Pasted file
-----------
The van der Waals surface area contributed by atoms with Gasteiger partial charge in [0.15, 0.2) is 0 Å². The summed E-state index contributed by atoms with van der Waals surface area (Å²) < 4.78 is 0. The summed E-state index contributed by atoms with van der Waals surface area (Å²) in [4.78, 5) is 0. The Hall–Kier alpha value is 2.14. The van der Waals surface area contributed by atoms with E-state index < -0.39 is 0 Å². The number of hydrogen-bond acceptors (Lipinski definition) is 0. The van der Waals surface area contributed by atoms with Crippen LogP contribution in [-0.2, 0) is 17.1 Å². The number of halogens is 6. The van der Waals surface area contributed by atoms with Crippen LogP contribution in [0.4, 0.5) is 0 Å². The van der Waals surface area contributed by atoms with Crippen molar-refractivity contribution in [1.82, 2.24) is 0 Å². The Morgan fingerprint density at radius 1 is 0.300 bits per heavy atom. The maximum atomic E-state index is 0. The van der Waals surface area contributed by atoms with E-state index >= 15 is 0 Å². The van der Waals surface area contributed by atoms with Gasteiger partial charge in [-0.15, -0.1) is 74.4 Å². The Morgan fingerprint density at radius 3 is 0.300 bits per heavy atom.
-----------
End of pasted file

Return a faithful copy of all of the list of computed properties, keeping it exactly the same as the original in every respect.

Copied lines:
The van der Waals surface area contributed by atoms with Gasteiger partial charge in [0.15, 0.2) is 0 Å². The summed E-state index contributed by atoms with van der Waals surface area (Å²) < 4.78 is 0. The summed E-state index contributed by atoms with van der Waals surface area (Å²) in [4.78, 5) is 0. The Hall–Kier alpha value is 2.14. The van der Waals surface area contributed by atoms with E-state index < -0.39 is 0 Å². The number of hydrogen-bond acceptors (Lipinski definition) is 0. The van der Waals surface area contributed by atoms with Crippen LogP contribution in [-0.2, 0) is 17.1 Å². The number of halogens is 6. The van der Waals surface area contributed by atoms with Crippen LogP contribution in [0.4, 0.5) is 0 Å². The van der Waals surface area contributed by atoms with Crippen molar-refractivity contribution in [1.82, 2.24) is 0 Å². The Morgan fingerprint density at radius 1 is 0.300 bits per heavy atom. The maximum atomic E-state index is 0. The van der Waals surface area contributed by atoms with E-state index >= 15 is 0 Å². The van der Waals surface area contributed by atoms with Gasteiger partial charge in [-0.15, -0.1) is 74.4 Å². The Morgan fingerprint density at radius 3 is 0.300 bits per heavy atom.